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By Sam Swensen

8 Best Fruits and Veggies to Eat this Winter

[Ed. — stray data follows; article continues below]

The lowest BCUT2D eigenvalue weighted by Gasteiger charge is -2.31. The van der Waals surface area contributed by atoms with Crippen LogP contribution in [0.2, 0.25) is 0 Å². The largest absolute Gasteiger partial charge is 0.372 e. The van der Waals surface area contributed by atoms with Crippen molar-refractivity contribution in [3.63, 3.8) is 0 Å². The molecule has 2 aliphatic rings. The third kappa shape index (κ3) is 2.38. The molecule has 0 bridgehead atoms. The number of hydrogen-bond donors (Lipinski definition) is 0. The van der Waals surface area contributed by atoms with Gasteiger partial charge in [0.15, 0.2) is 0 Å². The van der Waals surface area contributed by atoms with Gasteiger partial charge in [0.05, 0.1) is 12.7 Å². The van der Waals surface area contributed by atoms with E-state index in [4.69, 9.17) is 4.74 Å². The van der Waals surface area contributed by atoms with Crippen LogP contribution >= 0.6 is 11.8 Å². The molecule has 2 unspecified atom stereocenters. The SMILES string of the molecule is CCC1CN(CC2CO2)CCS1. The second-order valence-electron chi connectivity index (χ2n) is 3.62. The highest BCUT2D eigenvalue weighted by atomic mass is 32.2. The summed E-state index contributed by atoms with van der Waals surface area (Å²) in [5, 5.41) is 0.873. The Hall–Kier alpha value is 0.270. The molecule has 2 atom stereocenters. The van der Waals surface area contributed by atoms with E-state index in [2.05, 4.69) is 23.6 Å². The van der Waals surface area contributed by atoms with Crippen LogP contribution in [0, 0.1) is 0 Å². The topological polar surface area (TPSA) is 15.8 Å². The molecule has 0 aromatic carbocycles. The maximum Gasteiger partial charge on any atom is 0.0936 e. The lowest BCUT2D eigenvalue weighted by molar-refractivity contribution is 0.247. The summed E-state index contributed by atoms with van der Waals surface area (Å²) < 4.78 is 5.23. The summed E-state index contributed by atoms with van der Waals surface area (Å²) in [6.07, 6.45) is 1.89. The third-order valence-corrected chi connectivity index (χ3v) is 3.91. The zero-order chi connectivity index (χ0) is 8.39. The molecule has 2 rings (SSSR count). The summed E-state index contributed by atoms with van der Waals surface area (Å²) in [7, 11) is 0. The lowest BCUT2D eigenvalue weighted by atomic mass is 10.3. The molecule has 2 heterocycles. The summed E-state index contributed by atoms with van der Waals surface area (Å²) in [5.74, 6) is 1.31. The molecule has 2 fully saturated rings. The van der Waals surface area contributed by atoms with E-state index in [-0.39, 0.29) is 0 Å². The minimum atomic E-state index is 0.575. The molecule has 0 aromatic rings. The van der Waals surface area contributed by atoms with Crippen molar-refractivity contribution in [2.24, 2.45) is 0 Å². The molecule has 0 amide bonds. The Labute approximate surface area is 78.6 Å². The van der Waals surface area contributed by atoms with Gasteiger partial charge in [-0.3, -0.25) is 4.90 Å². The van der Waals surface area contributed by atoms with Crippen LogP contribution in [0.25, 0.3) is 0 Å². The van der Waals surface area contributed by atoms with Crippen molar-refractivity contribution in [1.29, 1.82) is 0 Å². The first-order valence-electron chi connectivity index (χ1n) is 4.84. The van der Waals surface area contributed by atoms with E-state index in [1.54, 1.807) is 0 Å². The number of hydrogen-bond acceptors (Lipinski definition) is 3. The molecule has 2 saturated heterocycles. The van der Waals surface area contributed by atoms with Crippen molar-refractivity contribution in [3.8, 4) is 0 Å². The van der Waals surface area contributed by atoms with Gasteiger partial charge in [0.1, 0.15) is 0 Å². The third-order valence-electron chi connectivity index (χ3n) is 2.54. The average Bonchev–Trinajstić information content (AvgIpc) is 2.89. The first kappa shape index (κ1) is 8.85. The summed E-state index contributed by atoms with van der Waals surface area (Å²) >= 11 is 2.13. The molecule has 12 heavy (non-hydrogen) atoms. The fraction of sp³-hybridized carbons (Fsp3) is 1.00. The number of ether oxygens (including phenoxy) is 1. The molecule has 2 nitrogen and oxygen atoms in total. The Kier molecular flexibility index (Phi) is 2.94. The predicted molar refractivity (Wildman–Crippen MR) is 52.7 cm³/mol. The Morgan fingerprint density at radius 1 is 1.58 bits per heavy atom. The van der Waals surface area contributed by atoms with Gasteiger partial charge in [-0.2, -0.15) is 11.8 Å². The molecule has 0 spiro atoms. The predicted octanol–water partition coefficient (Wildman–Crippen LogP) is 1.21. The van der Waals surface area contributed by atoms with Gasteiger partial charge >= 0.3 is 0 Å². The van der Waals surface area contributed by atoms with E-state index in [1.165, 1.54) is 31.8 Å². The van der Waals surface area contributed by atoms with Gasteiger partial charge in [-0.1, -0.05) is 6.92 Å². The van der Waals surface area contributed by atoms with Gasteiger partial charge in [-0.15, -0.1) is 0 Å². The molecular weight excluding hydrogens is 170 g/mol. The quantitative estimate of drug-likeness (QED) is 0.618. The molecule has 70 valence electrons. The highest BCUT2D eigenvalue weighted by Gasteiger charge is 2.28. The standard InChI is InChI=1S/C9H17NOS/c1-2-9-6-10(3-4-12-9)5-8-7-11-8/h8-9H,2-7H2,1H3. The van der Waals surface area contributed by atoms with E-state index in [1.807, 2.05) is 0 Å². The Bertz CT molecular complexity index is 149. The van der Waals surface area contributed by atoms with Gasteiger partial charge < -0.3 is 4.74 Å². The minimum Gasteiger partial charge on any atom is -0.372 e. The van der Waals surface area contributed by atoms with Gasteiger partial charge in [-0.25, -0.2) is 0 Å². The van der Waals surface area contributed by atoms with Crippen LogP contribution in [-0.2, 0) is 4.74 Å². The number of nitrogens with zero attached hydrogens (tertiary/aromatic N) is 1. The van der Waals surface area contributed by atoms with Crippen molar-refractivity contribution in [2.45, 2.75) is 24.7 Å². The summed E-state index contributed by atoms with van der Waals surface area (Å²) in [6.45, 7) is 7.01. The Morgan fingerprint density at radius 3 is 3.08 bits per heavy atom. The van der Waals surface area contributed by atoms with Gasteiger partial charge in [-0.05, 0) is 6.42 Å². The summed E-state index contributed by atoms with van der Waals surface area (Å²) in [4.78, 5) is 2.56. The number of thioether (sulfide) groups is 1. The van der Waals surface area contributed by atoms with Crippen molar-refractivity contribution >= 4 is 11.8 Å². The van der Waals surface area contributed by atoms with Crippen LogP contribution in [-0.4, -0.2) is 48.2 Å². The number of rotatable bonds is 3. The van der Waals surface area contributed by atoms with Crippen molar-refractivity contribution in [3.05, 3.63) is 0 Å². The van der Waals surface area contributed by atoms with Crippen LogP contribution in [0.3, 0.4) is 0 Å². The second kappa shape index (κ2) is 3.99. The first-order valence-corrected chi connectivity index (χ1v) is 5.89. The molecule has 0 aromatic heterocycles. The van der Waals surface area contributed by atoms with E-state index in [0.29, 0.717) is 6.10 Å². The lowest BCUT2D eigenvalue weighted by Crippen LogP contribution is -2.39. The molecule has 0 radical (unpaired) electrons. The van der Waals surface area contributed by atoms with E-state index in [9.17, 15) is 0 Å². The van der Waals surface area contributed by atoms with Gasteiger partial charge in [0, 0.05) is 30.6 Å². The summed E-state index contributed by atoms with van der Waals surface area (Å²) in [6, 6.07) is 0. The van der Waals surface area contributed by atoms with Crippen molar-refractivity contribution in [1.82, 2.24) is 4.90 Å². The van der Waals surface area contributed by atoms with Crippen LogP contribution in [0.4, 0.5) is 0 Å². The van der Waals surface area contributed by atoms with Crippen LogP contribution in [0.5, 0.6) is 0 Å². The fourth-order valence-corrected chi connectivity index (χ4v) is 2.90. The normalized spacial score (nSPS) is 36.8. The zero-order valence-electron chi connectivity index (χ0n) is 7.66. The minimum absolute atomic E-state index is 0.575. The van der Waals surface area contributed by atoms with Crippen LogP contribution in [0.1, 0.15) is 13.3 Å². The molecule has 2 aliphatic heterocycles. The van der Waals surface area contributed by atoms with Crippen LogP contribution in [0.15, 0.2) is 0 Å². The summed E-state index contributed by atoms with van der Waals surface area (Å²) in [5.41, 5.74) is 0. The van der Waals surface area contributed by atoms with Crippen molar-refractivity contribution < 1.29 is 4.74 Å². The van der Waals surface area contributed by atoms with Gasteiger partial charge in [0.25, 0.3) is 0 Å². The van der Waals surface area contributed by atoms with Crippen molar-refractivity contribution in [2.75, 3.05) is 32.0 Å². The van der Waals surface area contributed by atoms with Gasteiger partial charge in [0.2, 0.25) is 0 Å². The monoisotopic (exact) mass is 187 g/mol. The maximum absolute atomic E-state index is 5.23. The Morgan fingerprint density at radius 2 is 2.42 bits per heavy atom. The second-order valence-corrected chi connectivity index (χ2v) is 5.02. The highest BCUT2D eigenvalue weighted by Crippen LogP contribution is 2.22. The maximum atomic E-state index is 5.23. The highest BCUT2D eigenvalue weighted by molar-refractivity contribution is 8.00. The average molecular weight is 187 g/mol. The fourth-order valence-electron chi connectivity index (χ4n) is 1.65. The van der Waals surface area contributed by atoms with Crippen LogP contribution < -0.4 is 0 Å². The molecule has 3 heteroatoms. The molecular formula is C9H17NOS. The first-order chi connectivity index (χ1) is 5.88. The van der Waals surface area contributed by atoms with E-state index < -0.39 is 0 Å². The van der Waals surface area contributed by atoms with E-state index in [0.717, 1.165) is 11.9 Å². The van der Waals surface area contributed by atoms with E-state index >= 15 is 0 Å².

Winter produceOnce upon a time, in-season fruits and veggies were the only type you could find at the local market. Today, out-of-season produce is readily available at all of today's mass supermarkets, often with no indication of where it comes from. As nice as it may be to have such a wide selection year round, you don’t get the same nutritional benefits from out-of-season produce that you do from local, in-season produce. (1) Out-of-season produce has to travel across long distances, sometimes across the globe! (2) Doesn’t exactly scream “fresh”, does it? To ensure that they don't spoil on the trip, these fruits and veggies are often picked while immature, meaning less vitamins and nutrients. (1) While it’s not exactly known for its fresh produce, the winter offers a surprising range of in-season options from hardy root vegetables to bright, sweet citrus fruits. Here’s a list of our favorite winter fruits and veggies and why we love them. (3) In cooler climates: Potatoes: Although starchy and a bit high on the glycemic index, potatoes are satiating and boast an impressive amount of potassium, magnesium, folic acid, vitamin C and protein. (4) Onions: These unassuming veggies are low in calories but surprisingly high in vitamin C and fiber. (5) Fennel: Fennel has a boatload of vitamins and minerals like vitamin C, potassium, magnesium, and copper. (6) Carrots: With this familiar powerfood, you get vitamin A and a host of other benefits. (6) Warm climates: Lemons: Lemons are alkalizing for the body and rich in vitamin C and flavonoids that work against infections like the flu and colds (7) Leafy greens: These veggies are rich in vitamins A, C, K, and E, as well as iron, calcium, manganese, potassium, and phytochemicals and antioxidants. (4) Kiwis: The fuzzy little kiwi is higher in Vitamin C than most fruits and also packs the vital nutrients vitamin E, copper, vitamin K, choline, magnesium and phosphorus. (8) Persimmons: They contain significantly higher concentrations of the dietary fiber, minerals and phenolic compounds. (9) Cheers, Sam Swensen & Suja Juice SOURCES: 1. Lawrence, Robinson. "Are Organic Foods Right for You?" Understanding the Benefits of Organic Food and the Risks of GMOs and Pesticides., 1 Aug. 2015. Web. 2. Morris, Michele. "Benefits of Eating What's in Season." Benefits of Eating What’s in Season. GAIAM Foundation, 2014. Web. 3. Webber, Glenda. "Genetically Engineered Fruits and Vegetables." Genetically Engineered Fruits and Vegetables. U.S. Department of Agriculture, 1 Nov. 1994. Web. 4. "Top 10 Foods Highest in Potassium You Can't Miss." Top 10 Foods Highest in Potassium You Can't Miss., 2015. Web. 5. Szalay, Jessie. "Onions: Health Benefits, Health Risks & Nutrition Facts." LiveScience. TechMedia Network, 16 Oct. 2014. Web. 6. Breene, Sophie. "The Best Fruits and Vegetables to Eat This Winter." The Best Fruits and Vegetables to Eat This Winter. Northeast Ohio Media Group., 11 Dec. 2013. Web. 7. Berhow, Bennett. "Lemons/Limes." The George Mateljan Foundation, 1 July 1994. Web. 8. Hill, Peter. "Kiwifruit: Health Benefits, Nutritional Breakdown." Medical News Today. MediLexicon International. Web. 9. Gorinstein, Shela, Zofia Zachwieja, Maria Folta, Henryk Barton, Jadwiga Piotrowicz, Marina Zemser, Moshe Weisz, Simon Trakhtenberg, and Olga Màrtín-Belloso. "Comparative Contents of Dietary Fiber, Total Phenolics, and Minerals in Persimmons and Apples." J. Agric. Food Chem. Journal of Agricultural and Food Chemistry (2000): 952-57. Comparative Contents of Dietary Fiber, Total Phenolics, and Minerals in Persimmons and Apples. Department of Medicinal Chemistry, School of Pharmacy. Web.